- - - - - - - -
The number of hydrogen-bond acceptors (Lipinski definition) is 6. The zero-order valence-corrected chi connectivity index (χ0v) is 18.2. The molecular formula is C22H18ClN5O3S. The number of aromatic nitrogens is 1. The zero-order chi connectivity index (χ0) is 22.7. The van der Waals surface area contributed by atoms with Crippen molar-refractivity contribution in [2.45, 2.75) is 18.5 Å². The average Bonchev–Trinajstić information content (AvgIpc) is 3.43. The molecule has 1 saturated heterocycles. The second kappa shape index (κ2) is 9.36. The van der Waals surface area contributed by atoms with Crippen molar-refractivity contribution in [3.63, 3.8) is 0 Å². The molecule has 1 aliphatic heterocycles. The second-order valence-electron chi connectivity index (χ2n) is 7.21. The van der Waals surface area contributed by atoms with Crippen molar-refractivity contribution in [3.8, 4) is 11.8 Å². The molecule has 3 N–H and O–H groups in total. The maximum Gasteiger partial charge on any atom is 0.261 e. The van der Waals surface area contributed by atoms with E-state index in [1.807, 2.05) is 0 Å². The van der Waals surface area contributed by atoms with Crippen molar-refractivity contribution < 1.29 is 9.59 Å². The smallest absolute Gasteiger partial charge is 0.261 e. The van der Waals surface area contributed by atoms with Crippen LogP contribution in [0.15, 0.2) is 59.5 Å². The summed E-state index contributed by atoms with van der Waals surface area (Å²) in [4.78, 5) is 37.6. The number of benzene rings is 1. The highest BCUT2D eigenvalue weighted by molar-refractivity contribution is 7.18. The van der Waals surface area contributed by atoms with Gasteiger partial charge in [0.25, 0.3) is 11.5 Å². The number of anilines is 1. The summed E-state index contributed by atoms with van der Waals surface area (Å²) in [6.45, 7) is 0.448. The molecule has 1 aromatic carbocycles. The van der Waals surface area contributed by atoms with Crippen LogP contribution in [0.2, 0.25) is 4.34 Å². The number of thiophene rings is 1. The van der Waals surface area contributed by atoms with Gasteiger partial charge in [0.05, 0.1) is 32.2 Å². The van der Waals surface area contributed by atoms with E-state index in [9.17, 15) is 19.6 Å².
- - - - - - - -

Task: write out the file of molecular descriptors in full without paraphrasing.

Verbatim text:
The number of hydrogen-bond acceptors (Lipinski definition) is 6. The zero-order valence-corrected chi connectivity index (χ0v) is 18.2. The molecular formula is C22H18ClN5O3S. The number of aromatic nitrogens is 1. The zero-order chi connectivity index (χ0) is 22.7. The van der Waals surface area contributed by atoms with Crippen molar-refractivity contribution in [2.45, 2.75) is 18.5 Å². The average Bonchev–Trinajstić information content (AvgIpc) is 3.43. The molecule has 1 saturated heterocycles. The second kappa shape index (κ2) is 9.36. The van der Waals surface area contributed by atoms with Crippen molar-refractivity contribution in [3.63, 3.8) is 0 Å². The molecule has 1 aliphatic heterocycles. The second-order valence-electron chi connectivity index (χ2n) is 7.21. The van der Waals surface area contributed by atoms with Crippen molar-refractivity contribution in [3.8, 4) is 11.8 Å². The molecule has 3 N–H and O–H groups in total. The maximum Gasteiger partial charge on any atom is 0.261 e. The van der Waals surface area contributed by atoms with E-state index in [1.807, 2.05) is 0 Å². The van der Waals surface area contributed by atoms with Crippen molar-refractivity contribution < 1.29 is 9.59 Å². The smallest absolute Gasteiger partial charge is 0.261 e. The van der Waals surface area contributed by atoms with Crippen LogP contribution in [0.15, 0.2) is 59.5 Å². The summed E-state index contributed by atoms with van der Waals surface area (Å²) in [4.78, 5) is 37.6. The number of benzene rings is 1. The highest BCUT2D eigenvalue weighted by molar-refractivity contribution is 7.18. The van der Waals surface area contributed by atoms with Gasteiger partial charge in [0.25, 0.3) is 11.5 Å². The number of anilines is 1. The summed E-state index contributed by atoms with van der Waals surface area (Å²) in [6.45, 7) is 0.448. The molecule has 1 aromatic carbocycles. The van der Waals surface area contributed by atoms with Crippen LogP contribution in [0.2, 0.25) is 4.34 Å². The number of thiophene rings is 1. The van der Waals surface area contributed by atoms with Gasteiger partial charge in [0.05, 0.1) is 32.2 Å². The van der Waals surface area contributed by atoms with E-state index in [9.17, 15) is 19.6 Å².